Still, the majority shareholder has created problems of his own doing. For one, he has overseen a confused, inconsistent management structure. Soon after Wotherspoon arrived, Eddie Wolecki-Black was identified and appointed as director of coaching. By December 2015, he had become head coach after Gary Bollan left for Forfar. Wotherspoon rejected claims that Bollan had been undermined, but the suspicion remained amongst supporters that the former Dundee United defender had gone before being pushed.

When Bollan left, Airdrie were fifth in League One and that was where they’d finish the 2015/16 season. In-between, Wolecki-Black suffered a life-threatening stroke in a game away to Cowdenbeath. Wotherspoon had been an ardent supporter of the coach he’d brought in from Glasgow City and it’s reasonable to suggest that, had Wolecki-Black not fallen ill that afternoon at Central Park, the club could have moved forward with greater stability. Instead, it precipitated a messy series of decisions.

While Wolecki-Black recuperated at home, coaches Kevin McBride and Donald Jennow, and then interim boss Danny Lennon saw the team through to the season’s end. Ahead of the 2016/17 season, McBride was appointed head coach as Wolecki-Black began to make tentative steps back into the fray at New Broomfield.

Then, in mid-October, former player-turned-pundit Gordon Dalziel was installed as Director of Football to carry out a ‘football review’. Wotherspoon said that he had, “recognised that we need to address various organisational issues within the football club.” Bafflingly, Dalziel was allowed to continue with his weekend pundit duties for Clyde 1, which meant that he saw very little of the football he was meant to be reviewing.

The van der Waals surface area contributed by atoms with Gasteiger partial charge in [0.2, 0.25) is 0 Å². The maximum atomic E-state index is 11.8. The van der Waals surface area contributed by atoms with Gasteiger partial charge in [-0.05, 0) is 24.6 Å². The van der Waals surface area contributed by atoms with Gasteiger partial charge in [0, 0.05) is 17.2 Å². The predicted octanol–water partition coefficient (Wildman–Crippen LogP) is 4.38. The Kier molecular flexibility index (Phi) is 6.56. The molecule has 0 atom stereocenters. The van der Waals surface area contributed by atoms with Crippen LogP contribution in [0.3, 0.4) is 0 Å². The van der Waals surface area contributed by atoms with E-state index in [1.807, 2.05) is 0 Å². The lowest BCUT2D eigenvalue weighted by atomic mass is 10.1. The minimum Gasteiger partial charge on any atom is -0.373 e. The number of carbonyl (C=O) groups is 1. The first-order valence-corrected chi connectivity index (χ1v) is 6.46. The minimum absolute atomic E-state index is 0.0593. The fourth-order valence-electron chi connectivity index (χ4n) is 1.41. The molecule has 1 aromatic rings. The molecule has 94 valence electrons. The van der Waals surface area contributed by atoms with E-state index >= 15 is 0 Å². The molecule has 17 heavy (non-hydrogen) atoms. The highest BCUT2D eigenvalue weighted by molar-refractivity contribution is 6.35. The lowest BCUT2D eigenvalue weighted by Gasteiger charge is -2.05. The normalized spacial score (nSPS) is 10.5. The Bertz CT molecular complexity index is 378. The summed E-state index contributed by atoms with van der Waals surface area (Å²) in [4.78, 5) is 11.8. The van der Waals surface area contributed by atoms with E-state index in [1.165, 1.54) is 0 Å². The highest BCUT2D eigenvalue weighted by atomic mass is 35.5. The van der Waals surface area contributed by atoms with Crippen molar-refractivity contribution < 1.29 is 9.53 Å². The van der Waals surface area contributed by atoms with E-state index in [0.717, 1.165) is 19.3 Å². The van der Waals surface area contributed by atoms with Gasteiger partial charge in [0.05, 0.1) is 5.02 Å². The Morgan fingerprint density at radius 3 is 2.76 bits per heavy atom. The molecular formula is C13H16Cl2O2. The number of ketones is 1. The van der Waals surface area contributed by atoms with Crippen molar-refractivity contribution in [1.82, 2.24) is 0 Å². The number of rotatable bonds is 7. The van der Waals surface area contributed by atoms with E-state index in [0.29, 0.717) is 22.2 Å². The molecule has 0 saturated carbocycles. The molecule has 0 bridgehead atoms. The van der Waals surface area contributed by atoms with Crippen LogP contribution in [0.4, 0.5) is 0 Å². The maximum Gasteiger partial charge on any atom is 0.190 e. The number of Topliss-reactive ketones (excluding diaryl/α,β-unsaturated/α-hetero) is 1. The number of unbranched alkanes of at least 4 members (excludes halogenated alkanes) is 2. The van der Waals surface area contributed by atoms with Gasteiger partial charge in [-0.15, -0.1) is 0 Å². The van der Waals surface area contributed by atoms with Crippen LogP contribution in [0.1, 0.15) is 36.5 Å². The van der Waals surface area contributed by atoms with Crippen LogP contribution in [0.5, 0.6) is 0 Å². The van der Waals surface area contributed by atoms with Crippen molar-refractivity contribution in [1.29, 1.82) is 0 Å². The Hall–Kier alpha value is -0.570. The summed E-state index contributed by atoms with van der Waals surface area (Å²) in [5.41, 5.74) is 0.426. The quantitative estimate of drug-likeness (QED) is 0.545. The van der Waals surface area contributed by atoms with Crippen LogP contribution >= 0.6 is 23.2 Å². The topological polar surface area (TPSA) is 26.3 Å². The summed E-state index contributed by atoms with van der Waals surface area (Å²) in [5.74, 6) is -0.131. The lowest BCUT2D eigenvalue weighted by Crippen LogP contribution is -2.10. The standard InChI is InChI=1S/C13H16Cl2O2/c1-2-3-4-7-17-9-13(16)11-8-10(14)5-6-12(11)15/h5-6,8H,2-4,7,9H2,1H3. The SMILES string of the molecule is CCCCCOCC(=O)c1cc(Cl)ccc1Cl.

Still, with Airdrie sitting sixth, his appointment seemed to spell the end for McBride and lo, it came to pass a fortnight later when he was sacked and replaced by ex-Celtic player Mark Wilson. At the same time, it was announced Wolecki-Black would not be returning to the club.

Wilson had appeared to be forging a media career with Clyde 1 and BBC Scotland, rather than following a route into management, so his appointment came as something of a surprise.

For a variety of reasons, Wilson struggled in his new role and was unable to achieve promotion through the play-offs, losing to Alloa in the semi-final. He announced he would be leaving the club soon after, meaning Airdrie were seeking a fifth manager in only 18 months. What’s more, the handling of Wolecki-Black’s departure has seen him sue the club for lost earnings.